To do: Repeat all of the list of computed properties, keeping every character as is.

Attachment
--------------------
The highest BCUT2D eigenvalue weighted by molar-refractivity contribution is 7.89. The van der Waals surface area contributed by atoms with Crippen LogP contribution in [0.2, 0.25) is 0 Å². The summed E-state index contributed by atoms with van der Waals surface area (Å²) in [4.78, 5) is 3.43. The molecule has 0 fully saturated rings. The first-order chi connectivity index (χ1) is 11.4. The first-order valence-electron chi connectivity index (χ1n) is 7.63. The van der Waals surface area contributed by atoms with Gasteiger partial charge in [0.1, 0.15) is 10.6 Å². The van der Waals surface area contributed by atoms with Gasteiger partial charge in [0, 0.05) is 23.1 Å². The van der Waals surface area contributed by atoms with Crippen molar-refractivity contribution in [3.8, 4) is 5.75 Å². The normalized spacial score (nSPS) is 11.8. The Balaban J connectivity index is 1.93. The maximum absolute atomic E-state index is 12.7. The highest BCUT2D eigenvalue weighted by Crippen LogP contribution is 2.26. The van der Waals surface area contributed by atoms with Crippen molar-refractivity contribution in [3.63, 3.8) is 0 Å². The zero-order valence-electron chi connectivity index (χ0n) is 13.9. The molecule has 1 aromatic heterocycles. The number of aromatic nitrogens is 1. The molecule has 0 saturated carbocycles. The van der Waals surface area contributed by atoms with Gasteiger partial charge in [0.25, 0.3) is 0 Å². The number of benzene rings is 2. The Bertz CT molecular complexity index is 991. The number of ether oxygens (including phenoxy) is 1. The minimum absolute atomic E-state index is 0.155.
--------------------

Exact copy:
The highest BCUT2D eigenvalue weighted by molar-refractivity contribution is 7.89. The van der Waals surface area contributed by atoms with Crippen LogP contribution in [0.2, 0.25) is 0 Å². The summed E-state index contributed by atoms with van der Waals surface area (Å²) in [4.78, 5) is 3.43. The molecule has 0 fully saturated rings. The first-order chi connectivity index (χ1) is 11.4. The first-order valence-electron chi connectivity index (χ1n) is 7.63. The van der Waals surface area contributed by atoms with Gasteiger partial charge in [0.1, 0.15) is 10.6 Å². The van der Waals surface area contributed by atoms with Gasteiger partial charge in [0, 0.05) is 23.1 Å². The van der Waals surface area contributed by atoms with Crippen molar-refractivity contribution in [3.8, 4) is 5.75 Å². The normalized spacial score (nSPS) is 11.8. The Balaban J connectivity index is 1.93. The maximum absolute atomic E-state index is 12.7. The highest BCUT2D eigenvalue weighted by Crippen LogP contribution is 2.26. The van der Waals surface area contributed by atoms with Crippen molar-refractivity contribution in [3.63, 3.8) is 0 Å². The zero-order valence-electron chi connectivity index (χ0n) is 13.9. The molecule has 1 aromatic heterocycles. The number of aromatic nitrogens is 1. The molecule has 0 saturated carbocycles. The van der Waals surface area contributed by atoms with Gasteiger partial charge in [0.25, 0.3) is 0 Å². The number of benzene rings is 2. The Bertz CT molecular complexity index is 991. The number of ether oxygens (including phenoxy) is 1. The minimum absolute atomic E-state index is 0.155.